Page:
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I moved to the US... and decided to continue the family tradition by launching a company that would cater more to individual and small groups travelers in the US with the purpose of making them discover this hidden gem that Tunisia is, in the most authentic and genuine way.

Mohamed MaloucheOwner, PromoTunisia

Meet Mohamed Malouche, Owner of PromoTunisia.

Here’s his story:

My name is Mohamed Malouche from Tunisia–owner of PromoTunisia, which is a boutique agency that conceives unique journeys focused on history, culture, and nature (notably, the Sahara Desert). 

I come from a family that has worked in tourism since Tunisia’s independence in 1956. My grandfather owned a carpet shop in Kairouan and decided to open one of the first hotels in the country in the coastal city of Hammamet where German and French tourists could buy carpets without having to come to Kairouan. My dad ran the national tourism office for many years and introduced Saharan and cultural tourism to diversify Tunisia’s offerings.

I moved to the US after studying engineering in Tunisia and France and decided to continue the family tradition by launching a company that would cater more to individual and small groups travelers in the US with the purpose of making them discover this hidden gem that Tunisia is, in the most authentic and genuine way. I also founded a Tunisian American diaspora organization that works on fostering increased cultural and economic cooperation between the US and Tunisia, primarily in education, entrepreneurship, and exchanges. 

Diving Deeper

How long have you worked in the tourism industry? Have you had other jobs before? 

I’ve been actively in tourism since 2002, but i also worked as a consultant for a big four firm working mainly on public sector modernization projects and economic development.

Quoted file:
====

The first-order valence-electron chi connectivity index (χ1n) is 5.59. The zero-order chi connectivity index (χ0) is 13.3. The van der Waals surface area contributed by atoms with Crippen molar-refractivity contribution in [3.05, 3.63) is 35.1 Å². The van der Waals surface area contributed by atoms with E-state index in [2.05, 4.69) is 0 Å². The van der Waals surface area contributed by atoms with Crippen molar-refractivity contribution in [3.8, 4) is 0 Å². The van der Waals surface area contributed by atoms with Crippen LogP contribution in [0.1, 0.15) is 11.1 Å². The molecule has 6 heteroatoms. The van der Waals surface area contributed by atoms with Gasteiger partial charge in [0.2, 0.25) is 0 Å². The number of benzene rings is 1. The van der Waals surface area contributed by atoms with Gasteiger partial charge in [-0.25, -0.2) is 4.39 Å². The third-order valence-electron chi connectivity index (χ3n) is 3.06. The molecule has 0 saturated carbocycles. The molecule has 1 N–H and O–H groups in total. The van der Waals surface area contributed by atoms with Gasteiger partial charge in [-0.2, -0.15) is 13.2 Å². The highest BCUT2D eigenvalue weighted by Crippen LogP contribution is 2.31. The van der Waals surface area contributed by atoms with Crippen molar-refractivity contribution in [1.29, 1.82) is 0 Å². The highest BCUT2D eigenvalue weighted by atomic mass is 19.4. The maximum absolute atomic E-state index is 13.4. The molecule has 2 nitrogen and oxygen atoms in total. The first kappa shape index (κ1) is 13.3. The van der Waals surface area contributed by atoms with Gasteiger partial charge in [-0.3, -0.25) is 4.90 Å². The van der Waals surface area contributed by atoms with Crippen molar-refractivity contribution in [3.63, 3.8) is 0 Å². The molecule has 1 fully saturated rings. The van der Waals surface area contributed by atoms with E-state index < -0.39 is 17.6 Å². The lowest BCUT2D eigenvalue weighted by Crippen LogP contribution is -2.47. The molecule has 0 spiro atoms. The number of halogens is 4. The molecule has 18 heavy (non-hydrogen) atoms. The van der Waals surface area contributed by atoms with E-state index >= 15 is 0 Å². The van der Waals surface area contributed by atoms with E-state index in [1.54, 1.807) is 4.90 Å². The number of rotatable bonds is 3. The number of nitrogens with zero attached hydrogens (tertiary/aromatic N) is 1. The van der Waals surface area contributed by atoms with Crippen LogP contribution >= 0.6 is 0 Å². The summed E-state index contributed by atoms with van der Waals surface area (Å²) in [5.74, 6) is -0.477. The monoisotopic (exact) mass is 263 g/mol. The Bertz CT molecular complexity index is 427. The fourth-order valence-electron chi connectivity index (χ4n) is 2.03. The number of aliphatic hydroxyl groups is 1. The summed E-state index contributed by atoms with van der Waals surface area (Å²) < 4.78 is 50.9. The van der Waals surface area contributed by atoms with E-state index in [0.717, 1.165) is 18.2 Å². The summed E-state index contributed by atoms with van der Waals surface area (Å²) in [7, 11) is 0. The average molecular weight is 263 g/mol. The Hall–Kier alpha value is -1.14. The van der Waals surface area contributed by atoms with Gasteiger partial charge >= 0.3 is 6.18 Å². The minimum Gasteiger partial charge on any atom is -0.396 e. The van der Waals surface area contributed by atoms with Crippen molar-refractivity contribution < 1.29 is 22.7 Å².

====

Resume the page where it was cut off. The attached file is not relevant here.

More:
Tell us a little bit about your friends and family. What do they do? Where do they live? Describe their personalities.

I have two boys–a senior in high school and a 5th grader–and my wife works at the World Bank. We live between Tunis and Washington DC.

Tell us a little bit about what your country means to you.

Tunisia is a small country of 11M inhabitants that is known for its 3000 years of history, notably Carthage and its rivalry with Rome. It is a country of traders at the crossroads of Western and Eastern Mediterranean. It is a country where in the span of 5 hours, you can go from Mountains in the Northern part of the country to the Sahara desert in the South. It has 600 miles of Mediterranean beaches. It is a country that has always relied throughout history on its human capital to develop–never on any natural resources.

I am proud of Tunisia because it is an educated population, where women enjoy the most progressive rights in the Arab region, and since 2011 it is the only country that has engaged into a historical democratic transition that is difficult but irreversible.

What do you think is the best thing that travelers will learn when they visit your country?